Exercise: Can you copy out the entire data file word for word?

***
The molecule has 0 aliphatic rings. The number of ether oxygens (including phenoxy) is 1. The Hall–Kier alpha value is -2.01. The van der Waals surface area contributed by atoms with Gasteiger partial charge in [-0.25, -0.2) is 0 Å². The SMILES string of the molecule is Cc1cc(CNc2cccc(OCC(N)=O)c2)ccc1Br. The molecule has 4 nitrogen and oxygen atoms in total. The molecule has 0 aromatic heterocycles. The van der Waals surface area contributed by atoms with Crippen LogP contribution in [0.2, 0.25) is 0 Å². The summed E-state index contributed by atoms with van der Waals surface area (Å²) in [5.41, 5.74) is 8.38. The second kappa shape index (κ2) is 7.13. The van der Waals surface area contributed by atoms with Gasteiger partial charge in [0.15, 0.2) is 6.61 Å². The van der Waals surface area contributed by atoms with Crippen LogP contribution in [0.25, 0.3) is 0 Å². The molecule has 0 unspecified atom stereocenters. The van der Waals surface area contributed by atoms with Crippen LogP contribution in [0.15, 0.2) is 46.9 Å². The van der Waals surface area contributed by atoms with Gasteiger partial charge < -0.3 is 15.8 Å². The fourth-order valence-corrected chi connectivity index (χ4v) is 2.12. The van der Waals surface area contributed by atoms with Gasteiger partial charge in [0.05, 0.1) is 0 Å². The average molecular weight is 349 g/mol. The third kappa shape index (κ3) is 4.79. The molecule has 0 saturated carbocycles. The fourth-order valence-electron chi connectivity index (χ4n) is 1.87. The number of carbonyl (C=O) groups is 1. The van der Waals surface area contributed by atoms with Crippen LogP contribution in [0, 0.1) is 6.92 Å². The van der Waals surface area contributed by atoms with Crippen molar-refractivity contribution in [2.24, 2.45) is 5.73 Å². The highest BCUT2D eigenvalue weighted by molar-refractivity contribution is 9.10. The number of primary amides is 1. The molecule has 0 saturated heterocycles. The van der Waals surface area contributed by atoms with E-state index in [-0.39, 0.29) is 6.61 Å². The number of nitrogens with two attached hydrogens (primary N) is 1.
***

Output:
The molecule has 0 aliphatic rings. The number of ether oxygens (including phenoxy) is 1. The Hall–Kier alpha value is -2.01. The van der Waals surface area contributed by atoms with Gasteiger partial charge in [-0.25, -0.2) is 0 Å². The SMILES string of the molecule is Cc1cc(CNc2cccc(OCC(N)=O)c2)ccc1Br. The molecule has 4 nitrogen and oxygen atoms in total. The molecule has 0 aromatic heterocycles. The van der Waals surface area contributed by atoms with Crippen LogP contribution in [0.2, 0.25) is 0 Å². The summed E-state index contributed by atoms with van der Waals surface area (Å²) in [5.41, 5.74) is 8.38. The second kappa shape index (κ2) is 7.13. The van der Waals surface area contributed by atoms with Gasteiger partial charge in [0.15, 0.2) is 6.61 Å². The van der Waals surface area contributed by atoms with Crippen LogP contribution in [0.25, 0.3) is 0 Å². The molecule has 0 unspecified atom stereocenters. The van der Waals surface area contributed by atoms with Crippen LogP contribution in [0.15, 0.2) is 46.9 Å². The van der Waals surface area contributed by atoms with Gasteiger partial charge < -0.3 is 15.8 Å². The fourth-order valence-corrected chi connectivity index (χ4v) is 2.12. The van der Waals surface area contributed by atoms with Gasteiger partial charge in [0.05, 0.1) is 0 Å². The average molecular weight is 349 g/mol. The third kappa shape index (κ3) is 4.79. The molecule has 0 saturated carbocycles. The fourth-order valence-electron chi connectivity index (χ4n) is 1.87. The number of carbonyl (C=O) groups is 1. The van der Waals surface area contributed by atoms with Crippen LogP contribution in [0, 0.1) is 6.92 Å². The van der Waals surface area contributed by atoms with Crippen molar-refractivity contribution in [2.24, 2.45) is 5.73 Å². The highest BCUT2D eigenvalue weighted by molar-refractivity contribution is 9.10. The number of primary amides is 1. The molecule has 0 saturated heterocycles. The van der Waals surface area contributed by atoms with E-state index in [-0.39, 0.29) is 6.61 Å². The number of nitrogens with two attached hydrogens (primary N) is 1.